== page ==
The path ahead
Reducing retail food waste can be part of the solution to achieve climate goals, but companies must first be able to measure it to help identify and prevent possible waste from occurring. By aligning food waste reduction efforts with day-to-day business operations, sales, and marketing activities, CPG companies can address the root cause of retail food waste, which is an imbalance between supply and demand. Many factors influence food waste, but by setting actionable waste metrics and translating the data into progress against sustainability goals, food companies can take an immediate and measurable step toward emissions reduction today.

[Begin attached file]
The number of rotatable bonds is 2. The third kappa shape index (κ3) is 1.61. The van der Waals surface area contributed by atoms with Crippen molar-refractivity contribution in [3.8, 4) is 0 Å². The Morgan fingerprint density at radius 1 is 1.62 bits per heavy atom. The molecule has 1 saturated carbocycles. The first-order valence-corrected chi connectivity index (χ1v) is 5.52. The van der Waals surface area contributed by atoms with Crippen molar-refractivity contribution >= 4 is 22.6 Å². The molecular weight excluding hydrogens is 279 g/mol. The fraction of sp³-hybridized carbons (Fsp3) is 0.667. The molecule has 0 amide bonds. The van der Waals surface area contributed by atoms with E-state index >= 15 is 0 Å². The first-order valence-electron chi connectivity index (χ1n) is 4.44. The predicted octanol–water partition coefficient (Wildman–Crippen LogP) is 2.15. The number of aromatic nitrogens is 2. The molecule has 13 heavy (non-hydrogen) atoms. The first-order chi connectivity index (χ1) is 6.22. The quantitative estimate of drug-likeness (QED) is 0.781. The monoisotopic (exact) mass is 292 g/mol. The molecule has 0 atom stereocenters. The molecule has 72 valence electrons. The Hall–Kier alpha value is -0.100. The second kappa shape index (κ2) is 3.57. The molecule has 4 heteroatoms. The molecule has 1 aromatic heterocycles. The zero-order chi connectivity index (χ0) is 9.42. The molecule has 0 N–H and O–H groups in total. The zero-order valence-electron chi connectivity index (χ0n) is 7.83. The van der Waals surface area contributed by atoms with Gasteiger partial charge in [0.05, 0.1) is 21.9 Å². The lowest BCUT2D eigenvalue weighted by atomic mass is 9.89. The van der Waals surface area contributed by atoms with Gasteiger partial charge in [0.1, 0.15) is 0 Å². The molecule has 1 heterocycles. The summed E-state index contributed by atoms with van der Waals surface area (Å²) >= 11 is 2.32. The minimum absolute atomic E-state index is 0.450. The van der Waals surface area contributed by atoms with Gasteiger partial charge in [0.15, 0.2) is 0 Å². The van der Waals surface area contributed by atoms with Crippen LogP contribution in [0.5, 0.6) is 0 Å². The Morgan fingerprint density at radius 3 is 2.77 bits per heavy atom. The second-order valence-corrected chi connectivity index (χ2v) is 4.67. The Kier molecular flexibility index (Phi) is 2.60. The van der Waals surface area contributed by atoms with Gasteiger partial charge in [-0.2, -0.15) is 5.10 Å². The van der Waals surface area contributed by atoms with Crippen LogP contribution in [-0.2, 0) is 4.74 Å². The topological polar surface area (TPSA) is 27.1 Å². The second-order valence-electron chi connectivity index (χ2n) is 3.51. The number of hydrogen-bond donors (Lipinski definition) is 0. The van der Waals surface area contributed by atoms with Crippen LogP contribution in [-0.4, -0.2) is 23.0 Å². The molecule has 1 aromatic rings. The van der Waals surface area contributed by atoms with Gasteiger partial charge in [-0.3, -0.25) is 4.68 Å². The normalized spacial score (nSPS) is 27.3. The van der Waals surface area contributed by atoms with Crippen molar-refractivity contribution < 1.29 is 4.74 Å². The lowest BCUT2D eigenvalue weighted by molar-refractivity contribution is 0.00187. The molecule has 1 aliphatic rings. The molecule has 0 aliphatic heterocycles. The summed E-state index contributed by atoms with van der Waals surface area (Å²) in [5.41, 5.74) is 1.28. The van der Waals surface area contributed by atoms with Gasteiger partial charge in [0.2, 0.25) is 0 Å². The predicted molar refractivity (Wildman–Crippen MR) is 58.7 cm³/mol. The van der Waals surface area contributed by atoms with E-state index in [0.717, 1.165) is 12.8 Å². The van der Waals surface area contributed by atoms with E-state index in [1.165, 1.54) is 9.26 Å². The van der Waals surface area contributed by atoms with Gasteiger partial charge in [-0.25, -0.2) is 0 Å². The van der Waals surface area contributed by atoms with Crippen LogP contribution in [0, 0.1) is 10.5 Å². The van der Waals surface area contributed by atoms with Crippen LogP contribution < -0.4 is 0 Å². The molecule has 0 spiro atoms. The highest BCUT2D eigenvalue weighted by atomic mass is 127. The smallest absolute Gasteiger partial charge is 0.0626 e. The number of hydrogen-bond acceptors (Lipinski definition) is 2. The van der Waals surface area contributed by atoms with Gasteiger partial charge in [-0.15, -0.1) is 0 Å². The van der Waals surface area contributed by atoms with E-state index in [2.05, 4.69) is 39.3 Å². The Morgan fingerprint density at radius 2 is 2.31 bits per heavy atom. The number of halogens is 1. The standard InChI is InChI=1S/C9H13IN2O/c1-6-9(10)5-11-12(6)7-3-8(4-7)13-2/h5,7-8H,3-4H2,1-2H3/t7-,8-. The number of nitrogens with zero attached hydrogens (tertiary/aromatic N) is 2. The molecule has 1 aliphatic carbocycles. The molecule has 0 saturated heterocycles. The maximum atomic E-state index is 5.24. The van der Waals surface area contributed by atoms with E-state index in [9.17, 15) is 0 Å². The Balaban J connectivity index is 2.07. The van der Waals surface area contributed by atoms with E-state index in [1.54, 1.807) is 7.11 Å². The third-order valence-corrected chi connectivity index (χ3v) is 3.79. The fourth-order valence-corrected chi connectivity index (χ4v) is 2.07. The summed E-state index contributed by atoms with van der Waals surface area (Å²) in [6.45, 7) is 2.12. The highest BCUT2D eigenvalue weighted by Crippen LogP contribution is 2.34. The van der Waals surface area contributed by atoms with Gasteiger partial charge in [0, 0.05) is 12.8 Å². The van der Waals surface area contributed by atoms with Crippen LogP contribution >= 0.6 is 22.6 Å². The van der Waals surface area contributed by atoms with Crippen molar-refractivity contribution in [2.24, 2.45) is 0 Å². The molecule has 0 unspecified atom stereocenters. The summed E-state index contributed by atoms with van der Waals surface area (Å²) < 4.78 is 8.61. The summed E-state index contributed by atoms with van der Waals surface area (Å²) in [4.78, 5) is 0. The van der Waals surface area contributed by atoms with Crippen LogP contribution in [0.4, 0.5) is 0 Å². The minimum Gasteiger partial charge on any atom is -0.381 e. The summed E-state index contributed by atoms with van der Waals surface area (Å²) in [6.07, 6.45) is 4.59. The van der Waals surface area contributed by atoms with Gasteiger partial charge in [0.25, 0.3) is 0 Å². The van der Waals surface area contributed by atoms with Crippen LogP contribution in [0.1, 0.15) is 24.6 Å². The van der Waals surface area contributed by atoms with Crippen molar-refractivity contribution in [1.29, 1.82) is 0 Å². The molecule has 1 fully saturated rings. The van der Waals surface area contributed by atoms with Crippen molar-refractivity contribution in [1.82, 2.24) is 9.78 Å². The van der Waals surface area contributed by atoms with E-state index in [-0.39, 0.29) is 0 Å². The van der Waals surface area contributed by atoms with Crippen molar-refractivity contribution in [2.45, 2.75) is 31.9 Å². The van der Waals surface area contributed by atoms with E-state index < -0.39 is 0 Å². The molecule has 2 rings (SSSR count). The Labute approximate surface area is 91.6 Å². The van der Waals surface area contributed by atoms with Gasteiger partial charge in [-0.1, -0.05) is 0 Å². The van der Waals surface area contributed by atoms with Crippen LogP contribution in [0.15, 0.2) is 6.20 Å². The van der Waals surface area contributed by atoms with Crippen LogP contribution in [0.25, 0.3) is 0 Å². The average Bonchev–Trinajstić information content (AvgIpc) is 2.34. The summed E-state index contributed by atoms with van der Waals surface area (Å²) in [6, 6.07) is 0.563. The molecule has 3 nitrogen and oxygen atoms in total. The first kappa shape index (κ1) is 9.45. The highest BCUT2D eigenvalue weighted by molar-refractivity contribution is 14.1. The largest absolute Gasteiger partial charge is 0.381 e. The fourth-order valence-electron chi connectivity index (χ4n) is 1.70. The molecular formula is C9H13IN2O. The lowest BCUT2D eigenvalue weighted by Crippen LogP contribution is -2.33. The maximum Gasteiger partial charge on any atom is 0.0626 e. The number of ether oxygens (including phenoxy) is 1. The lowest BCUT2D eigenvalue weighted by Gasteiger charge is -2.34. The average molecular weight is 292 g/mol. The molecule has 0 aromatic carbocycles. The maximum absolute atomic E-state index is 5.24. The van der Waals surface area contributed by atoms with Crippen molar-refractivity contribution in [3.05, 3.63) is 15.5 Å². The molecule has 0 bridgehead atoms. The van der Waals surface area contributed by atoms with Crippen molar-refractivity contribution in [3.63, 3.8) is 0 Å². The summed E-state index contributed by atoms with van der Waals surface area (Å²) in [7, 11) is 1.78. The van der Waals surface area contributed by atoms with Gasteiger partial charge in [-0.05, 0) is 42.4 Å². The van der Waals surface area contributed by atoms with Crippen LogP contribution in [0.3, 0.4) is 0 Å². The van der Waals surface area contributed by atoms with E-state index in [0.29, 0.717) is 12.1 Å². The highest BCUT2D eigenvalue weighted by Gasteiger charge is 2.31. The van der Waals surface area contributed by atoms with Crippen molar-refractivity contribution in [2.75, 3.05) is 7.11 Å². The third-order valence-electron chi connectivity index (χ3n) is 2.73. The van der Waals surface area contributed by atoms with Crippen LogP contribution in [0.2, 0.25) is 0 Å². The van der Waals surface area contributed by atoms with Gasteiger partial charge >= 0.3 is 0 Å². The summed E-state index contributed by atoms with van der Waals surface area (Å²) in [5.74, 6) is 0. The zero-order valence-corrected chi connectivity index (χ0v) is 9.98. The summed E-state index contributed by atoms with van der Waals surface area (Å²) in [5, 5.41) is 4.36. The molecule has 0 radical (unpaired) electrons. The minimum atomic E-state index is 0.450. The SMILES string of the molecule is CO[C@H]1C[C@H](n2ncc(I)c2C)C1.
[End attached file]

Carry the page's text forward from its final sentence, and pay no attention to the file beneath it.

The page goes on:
Founder and CEO of Crisp, Are Traasdahl has more than 20 years of experience in mobile and digital technology. Prior to Crisp, Are was the Founder & CEO of Tapad Inc. In 2016, Telenor Group acquired Tapad for $360M, making it the fifth largest venture-backed M&A exit in New York since 2009. Prior to Tapad, he founded Thumbplay, a mobile entertainment service that he grew to more than $100M in revenue in less than 3 years before he exited the company. The company, later acquired by Clear Channel, is now called iHeartRadio.
Traasdahl is a frequent contributor for outlets such as CNBC and Bloomberg News, and he has been featured in Forbes, the Wall Street Journal, Ad Age and other major news publications. He was named Global Startup Awards™ Founder of the Year in 2016 and EY Entrepreneur of the Year in 2014.